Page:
Jan Hartman
Principia, 31-044 Kraków, ul. Grodzka 52

Ethics, Eugenics, Genetics

The new genetic techniques stimulate the minds of the public to visions of the future. Scientists, dealing with the matter as a question of routine competences and practicality, refuse to share the general excitement, even claiming this excitement to be a sign of ignorance which should be avoided in all cases. Consequently, the serious con­sideration of the possible long term results of applying the new tech­niques is being halt-officially excluded from academic discussion and remains a matter of literature, “public discussion” and other instances of quite problematic authority. Philosophers then have a duty to take the risk of being considered too ignorant, too vague, or at least unjus­tified in their conclusions, but nevertheless of speaking for the public and creating an intermediate space of discourse joining specialists and nonspecialists. Such a space does not exist up to now, at least in the academic arena, making the consideration of all possible issues of the development of gene techniques a matter either for scientific ex­pertise or (at best) for journalism.

Certainly, the authority of a scientist, who has the best reasons not to mythologize what is a question of pure technique and reason, should not be undermined, and I would say even more: this authority must be protected against populistic hysteria and unjustified political claims to the power of control and assessment. However, we must not forget the limits to scientific competence and get overwhelmed by light-minded scientism, shifting moral challenges of all kinds into the guardianship of religion and public moral supervision, whoever’s responsibility that might be.

The question of imagination-not scientific anticipation, not fan­tasy, but just imagination-of possible material consequences of the development of genetic techniques is not the only one which must be carefully taken into account. This is only a challenge for our imagina­tive skills: let us present to our minds what may really happen when the human genotype becomes to any significant extent manipulable. How much more serious is the consequent challenge to our moral condition and sense of responsibility! For what we must now face is the question of how to develop our moral concepts and skills in order to meet the coming future technical reality with responsibility. This does not mean: how can we preserve our values exactly as they are, and protect ourselves against “immoral” changes by controlling scien­tific developments? It is quite irrelevant and irresponsible to think that long term restrictions can be imposed upon scientific experi­ments and that all possible moral turbulences can in that way be pre­vented from occurring at all. Not only is it true that the sciences are free and powerful in their independent development, but it is also true that those who are able only to speak about restrictions, means of control and preserving the status quo are not able to maintain their moral authority when changes turn out to be unavoidable.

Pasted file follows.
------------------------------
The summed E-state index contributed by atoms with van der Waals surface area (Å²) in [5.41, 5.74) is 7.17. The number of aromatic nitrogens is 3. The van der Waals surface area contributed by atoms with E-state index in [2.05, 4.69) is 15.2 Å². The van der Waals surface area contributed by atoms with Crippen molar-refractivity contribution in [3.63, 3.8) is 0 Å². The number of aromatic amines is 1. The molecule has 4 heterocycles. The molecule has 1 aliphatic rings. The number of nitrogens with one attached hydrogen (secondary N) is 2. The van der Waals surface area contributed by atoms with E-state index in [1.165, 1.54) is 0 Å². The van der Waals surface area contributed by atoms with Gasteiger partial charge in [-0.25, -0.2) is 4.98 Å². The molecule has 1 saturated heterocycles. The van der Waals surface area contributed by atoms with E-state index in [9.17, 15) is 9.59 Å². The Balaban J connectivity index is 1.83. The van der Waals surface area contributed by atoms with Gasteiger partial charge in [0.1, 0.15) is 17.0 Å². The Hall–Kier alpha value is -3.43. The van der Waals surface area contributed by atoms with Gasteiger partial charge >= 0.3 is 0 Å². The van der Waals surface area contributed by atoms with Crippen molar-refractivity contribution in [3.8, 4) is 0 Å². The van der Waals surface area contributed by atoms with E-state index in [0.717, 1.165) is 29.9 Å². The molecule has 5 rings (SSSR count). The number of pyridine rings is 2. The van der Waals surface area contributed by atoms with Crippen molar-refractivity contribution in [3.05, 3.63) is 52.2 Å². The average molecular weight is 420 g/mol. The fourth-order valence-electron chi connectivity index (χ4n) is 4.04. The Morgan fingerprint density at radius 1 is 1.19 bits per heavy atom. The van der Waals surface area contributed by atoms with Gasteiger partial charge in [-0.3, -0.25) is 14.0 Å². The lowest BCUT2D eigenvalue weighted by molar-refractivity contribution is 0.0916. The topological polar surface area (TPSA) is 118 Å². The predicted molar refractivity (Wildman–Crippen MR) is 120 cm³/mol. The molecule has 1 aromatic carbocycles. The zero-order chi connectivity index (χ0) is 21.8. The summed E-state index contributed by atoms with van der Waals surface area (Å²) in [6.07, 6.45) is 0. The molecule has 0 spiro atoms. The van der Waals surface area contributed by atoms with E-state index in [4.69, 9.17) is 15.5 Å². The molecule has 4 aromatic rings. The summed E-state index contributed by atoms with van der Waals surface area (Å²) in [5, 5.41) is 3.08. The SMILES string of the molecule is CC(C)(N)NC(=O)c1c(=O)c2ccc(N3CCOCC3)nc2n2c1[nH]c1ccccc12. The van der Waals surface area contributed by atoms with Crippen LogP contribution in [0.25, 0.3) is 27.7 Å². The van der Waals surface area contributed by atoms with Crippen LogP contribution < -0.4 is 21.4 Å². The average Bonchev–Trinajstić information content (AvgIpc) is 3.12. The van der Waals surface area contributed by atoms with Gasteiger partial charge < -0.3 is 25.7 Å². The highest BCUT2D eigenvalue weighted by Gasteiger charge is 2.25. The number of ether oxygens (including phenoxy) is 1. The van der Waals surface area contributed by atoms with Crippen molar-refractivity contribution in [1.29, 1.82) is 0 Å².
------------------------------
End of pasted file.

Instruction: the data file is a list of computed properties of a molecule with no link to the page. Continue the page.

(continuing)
I will try to sketch what may be called threats (what I prefer to call challenges). We must take the risk of and responsibility for imagining what may be unavoidable in the next century-the eugenic society. The subject-taboo after World War II-must be re-established as a topic for ethical consideration. We must try to find out how demo­cratic societies can produce the new moral power to carry out, for instance, new limitations of freedom-the limitation of procreation and damage to one’s health, etc. We must try to imagine what moral powers we must take on in order to cope with the possible loss of evidence by such categories as parenthood, brotherhood, gender, race and even the ontological individuality of the human being. The pres­entation aims to contribute to the new and necessary academic behav­iour: deliberating on what is impossible and unknown now, but imaginable in the future and therefore requiring careful consideration rather than derision.